The win follows nearly two decades of research and two years of accelerated development, overcoming a fire that burned down a previous iteration of the house, and more than a month spent in a desert in the outskirts of Dubai, where two dozen students and faculty erected the entire solar energy prefab modular home for sustainable development.

The concept of FutureHAUS Dubai was brought to life through a university-wide effort, combining talents and research from Virginia Tech’s College of Architecture and Urban Studies, College of Engineering, Myers-Lawson School of Construction, Pamplin College of Business, College of Liberal Arts and Human Sciences, College of Science, and various centers and labs within.

“We have the most interdisciplinary team that we’ve ever had around any research project, and that’s what it takes. That’s the secret,” said Joe Wheeler, architecture professor and lead faculty of FutureHAUS Dubai. “That’s the formula to making something this amazing.”

The Solar Decathlon Middle East juries agreed. In addition to winning first place overall, the team earned top three in nearly all sub-contests: first place in architecture, first place in creative solutions, second place in energy efficiency, second place in interior design, third place in sustainability, and third place in engineering and construction.

According to team members, this success was largely due to a reliance on interdisciplinary knowledge. Each member contributed their unique set of skills, expertise, and life experience, filling in smaller parts of a bigger picture.

Josh Delaney, a first-year master’s student in architecture from Richmond, Virginia, said the team went out of their way to bring in as many disciplines to the project as possible.

“It’s the reason why we have computer science, engineering, landscape architecture, interior design, architecture — we have people from all different backgrounds. My background is in construction and construction management,” Delaney said, citing his years of professional experience in the construction industry and his recent entry to the architecture program. “I bring the real-world building experience."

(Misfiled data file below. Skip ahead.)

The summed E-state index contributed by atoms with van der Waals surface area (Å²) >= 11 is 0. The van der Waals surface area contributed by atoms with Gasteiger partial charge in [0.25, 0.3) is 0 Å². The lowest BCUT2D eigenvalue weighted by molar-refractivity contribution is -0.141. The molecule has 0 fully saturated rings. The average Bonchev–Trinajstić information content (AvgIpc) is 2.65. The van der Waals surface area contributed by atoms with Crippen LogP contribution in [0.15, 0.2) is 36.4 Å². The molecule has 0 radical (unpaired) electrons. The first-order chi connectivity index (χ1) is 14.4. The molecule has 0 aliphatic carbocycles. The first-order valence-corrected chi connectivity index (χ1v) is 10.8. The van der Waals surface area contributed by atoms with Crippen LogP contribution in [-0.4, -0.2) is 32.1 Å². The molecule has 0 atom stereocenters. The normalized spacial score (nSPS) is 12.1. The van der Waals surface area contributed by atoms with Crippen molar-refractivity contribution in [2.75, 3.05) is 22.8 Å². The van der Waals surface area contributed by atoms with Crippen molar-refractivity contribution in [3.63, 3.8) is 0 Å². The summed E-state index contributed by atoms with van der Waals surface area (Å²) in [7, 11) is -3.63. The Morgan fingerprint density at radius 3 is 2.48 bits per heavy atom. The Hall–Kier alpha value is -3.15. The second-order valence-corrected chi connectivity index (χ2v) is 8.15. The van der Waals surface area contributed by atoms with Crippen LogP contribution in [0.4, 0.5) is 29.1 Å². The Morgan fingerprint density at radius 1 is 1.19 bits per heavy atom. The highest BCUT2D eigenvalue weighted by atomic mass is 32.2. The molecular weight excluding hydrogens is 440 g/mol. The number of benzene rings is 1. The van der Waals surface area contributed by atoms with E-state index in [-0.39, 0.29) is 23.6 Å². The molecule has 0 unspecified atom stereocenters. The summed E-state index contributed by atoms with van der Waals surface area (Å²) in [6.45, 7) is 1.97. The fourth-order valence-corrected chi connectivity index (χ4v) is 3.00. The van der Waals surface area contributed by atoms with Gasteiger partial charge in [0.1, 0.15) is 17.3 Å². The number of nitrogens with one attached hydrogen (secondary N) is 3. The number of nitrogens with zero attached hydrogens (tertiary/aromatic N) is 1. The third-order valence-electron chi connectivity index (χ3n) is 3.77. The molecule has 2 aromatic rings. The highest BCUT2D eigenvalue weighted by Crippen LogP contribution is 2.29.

Between the team members on the ground in Dubai and those in Blacksburg, navigating so many involved disciplines was a learning experience for the team members.

“I have never experienced this much interdisciplinary knowledge going back and forth every single day to get something done,” said Michelle Le, a recent architecture graduate and student architectural design leader on the team from Herndon, Virginia. “Learning how to work as a team and working almost as a big family to get something like this into fruition is — I think it was just incredible.”

Beyond the competition, FutureHAUS solar energy prefab modular home for sustainable development looks to revolutionize homebuilding

For a team that built the home, not just for the inaugural Middle Eastern competition, but to challenge the status quo of traditional homebuilding, the accolades validate what Wheeler calls “the new way to build and a new way to live” that FutureHAUS Dubai proposes.

Aspirationally, the concepts behind the solar energy home will, in the near future, address real, impending problems awaiting an increasingly crowded world with finite resources. The hurdle, Wheeler said, is overcoming a revenue-driven homebuilding industry that has little room for innovation and change.

At Virginia Tech, Wheeler said, the team was given the space to innovate, without the pressure of turning an immediate profit. In turn, companies have been able to partner with and provide funding and gifts-in-kind for the team to use the solar energy prefab modular home for sustainable development as a test bed for new ideas that they may not otherwise be able to explore.

“At the university, we cannot propose the future of building without collaboration with industry,” said Wheeler, also a co-director of the Center for Design Research in the School of Architecture + Design. “At the same time, the industry is going to have a hard time proposing what the house of the future is because they’re kind of stuck into a business model that has to generate profit.”